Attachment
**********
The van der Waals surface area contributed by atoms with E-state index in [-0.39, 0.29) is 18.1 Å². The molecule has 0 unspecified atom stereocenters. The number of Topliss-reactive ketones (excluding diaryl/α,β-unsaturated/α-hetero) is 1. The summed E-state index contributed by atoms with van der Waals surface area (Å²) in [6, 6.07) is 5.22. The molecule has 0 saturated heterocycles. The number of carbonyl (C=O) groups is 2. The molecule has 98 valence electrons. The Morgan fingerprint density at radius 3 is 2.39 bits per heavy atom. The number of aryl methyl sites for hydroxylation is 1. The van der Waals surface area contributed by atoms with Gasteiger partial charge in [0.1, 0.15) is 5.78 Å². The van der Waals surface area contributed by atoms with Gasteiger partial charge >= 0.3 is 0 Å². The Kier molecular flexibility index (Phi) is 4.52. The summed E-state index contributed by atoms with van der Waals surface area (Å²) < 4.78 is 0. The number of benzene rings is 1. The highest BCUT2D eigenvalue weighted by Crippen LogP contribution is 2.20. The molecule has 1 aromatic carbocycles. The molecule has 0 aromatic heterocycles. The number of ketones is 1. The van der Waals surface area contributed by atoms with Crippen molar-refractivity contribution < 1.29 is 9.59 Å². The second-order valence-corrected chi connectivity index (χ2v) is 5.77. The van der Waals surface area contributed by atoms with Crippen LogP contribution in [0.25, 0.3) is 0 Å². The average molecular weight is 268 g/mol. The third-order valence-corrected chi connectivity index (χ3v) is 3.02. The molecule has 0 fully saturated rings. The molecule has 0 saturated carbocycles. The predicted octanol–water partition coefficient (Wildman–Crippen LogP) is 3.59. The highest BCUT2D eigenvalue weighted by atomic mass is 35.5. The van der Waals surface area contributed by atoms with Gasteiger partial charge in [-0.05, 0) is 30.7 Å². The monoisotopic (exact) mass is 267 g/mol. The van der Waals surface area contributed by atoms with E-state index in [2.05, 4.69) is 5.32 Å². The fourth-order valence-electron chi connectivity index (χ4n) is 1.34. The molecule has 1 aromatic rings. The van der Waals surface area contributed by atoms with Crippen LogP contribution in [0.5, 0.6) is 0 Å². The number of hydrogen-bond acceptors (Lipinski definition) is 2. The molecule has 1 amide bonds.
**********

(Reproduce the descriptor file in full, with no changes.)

The van der Waals surface area contributed by atoms with E-state index in [-0.39, 0.29) is 18.1 Å². The molecule has 0 unspecified atom stereocenters. The number of Topliss-reactive ketones (excluding diaryl/α,β-unsaturated/α-hetero) is 1. The summed E-state index contributed by atoms with van der Waals surface area (Å²) in [6, 6.07) is 5.22. The molecule has 0 saturated heterocycles. The number of carbonyl (C=O) groups is 2. The molecule has 98 valence electrons. The Morgan fingerprint density at radius 3 is 2.39 bits per heavy atom. The number of aryl methyl sites for hydroxylation is 1. The van der Waals surface area contributed by atoms with Gasteiger partial charge in [0.1, 0.15) is 5.78 Å². The van der Waals surface area contributed by atoms with Gasteiger partial charge >= 0.3 is 0 Å². The Kier molecular flexibility index (Phi) is 4.52. The summed E-state index contributed by atoms with van der Waals surface area (Å²) < 4.78 is 0. The number of benzene rings is 1. The highest BCUT2D eigenvalue weighted by Crippen LogP contribution is 2.20. The molecule has 1 aromatic carbocycles. The molecule has 0 aromatic heterocycles. The number of ketones is 1. The van der Waals surface area contributed by atoms with Crippen molar-refractivity contribution < 1.29 is 9.59 Å². The second-order valence-corrected chi connectivity index (χ2v) is 5.77. The van der Waals surface area contributed by atoms with Crippen LogP contribution in [0.25, 0.3) is 0 Å². The average molecular weight is 268 g/mol. The third-order valence-corrected chi connectivity index (χ3v) is 3.02. The molecule has 0 fully saturated rings. The molecule has 0 saturated carbocycles. The predicted octanol–water partition coefficient (Wildman–Crippen LogP) is 3.59. The highest BCUT2D eigenvalue weighted by atomic mass is 35.5. The van der Waals surface area contributed by atoms with Gasteiger partial charge in [-0.05, 0) is 30.7 Å². The monoisotopic (exact) mass is 267 g/mol. The van der Waals surface area contributed by atoms with E-state index in [2.05, 4.69) is 5.32 Å². The fourth-order valence-electron chi connectivity index (χ4n) is 1.34. The molecule has 1 aromatic rings. The van der Waals surface area contributed by atoms with Crippen LogP contribution in [0.5, 0.6) is 0 Å². The number of hydrogen-bond acceptors (Lipinski definition) is 2. The molecule has 1 amide bonds.